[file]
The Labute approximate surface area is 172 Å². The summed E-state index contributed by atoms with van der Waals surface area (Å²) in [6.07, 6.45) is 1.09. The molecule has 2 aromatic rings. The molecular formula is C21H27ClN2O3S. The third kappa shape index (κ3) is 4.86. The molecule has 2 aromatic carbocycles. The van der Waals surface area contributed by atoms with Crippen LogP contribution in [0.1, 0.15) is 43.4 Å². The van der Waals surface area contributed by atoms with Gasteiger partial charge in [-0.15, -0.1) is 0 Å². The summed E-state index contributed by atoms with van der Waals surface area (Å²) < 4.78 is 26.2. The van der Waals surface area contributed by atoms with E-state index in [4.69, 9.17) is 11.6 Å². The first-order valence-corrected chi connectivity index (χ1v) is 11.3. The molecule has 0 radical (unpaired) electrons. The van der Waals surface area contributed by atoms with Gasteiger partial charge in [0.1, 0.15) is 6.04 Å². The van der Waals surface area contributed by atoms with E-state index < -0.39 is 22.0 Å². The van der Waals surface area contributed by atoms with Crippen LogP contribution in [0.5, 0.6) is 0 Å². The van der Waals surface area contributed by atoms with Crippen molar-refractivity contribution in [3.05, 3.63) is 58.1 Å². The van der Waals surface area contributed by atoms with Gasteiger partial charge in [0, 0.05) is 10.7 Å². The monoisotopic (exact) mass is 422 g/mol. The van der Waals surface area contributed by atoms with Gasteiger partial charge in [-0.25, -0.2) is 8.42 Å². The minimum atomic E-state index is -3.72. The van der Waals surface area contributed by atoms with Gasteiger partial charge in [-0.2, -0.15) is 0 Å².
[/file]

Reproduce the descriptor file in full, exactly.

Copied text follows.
The Labute approximate surface area is 172 Å². The summed E-state index contributed by atoms with van der Waals surface area (Å²) in [6.07, 6.45) is 1.09. The molecule has 2 aromatic rings. The molecular formula is C21H27ClN2O3S. The third kappa shape index (κ3) is 4.86. The molecule has 2 aromatic carbocycles. The van der Waals surface area contributed by atoms with Crippen LogP contribution in [0.1, 0.15) is 43.4 Å². The van der Waals surface area contributed by atoms with Gasteiger partial charge in [-0.15, -0.1) is 0 Å². The summed E-state index contributed by atoms with van der Waals surface area (Å²) < 4.78 is 26.2. The van der Waals surface area contributed by atoms with E-state index in [4.69, 9.17) is 11.6 Å². The first-order valence-corrected chi connectivity index (χ1v) is 11.3. The molecule has 0 radical (unpaired) electrons. The van der Waals surface area contributed by atoms with Gasteiger partial charge in [0.1, 0.15) is 6.04 Å². The van der Waals surface area contributed by atoms with E-state index < -0.39 is 22.0 Å². The van der Waals surface area contributed by atoms with Crippen LogP contribution in [0.5, 0.6) is 0 Å². The van der Waals surface area contributed by atoms with Crippen molar-refractivity contribution in [3.05, 3.63) is 58.1 Å². The van der Waals surface area contributed by atoms with Gasteiger partial charge in [0, 0.05) is 10.7 Å². The monoisotopic (exact) mass is 422 g/mol. The van der Waals surface area contributed by atoms with Gasteiger partial charge in [-0.25, -0.2) is 8.42 Å². The minimum atomic E-state index is -3.72. The van der Waals surface area contributed by atoms with Gasteiger partial charge in [-0.2, -0.15) is 0 Å².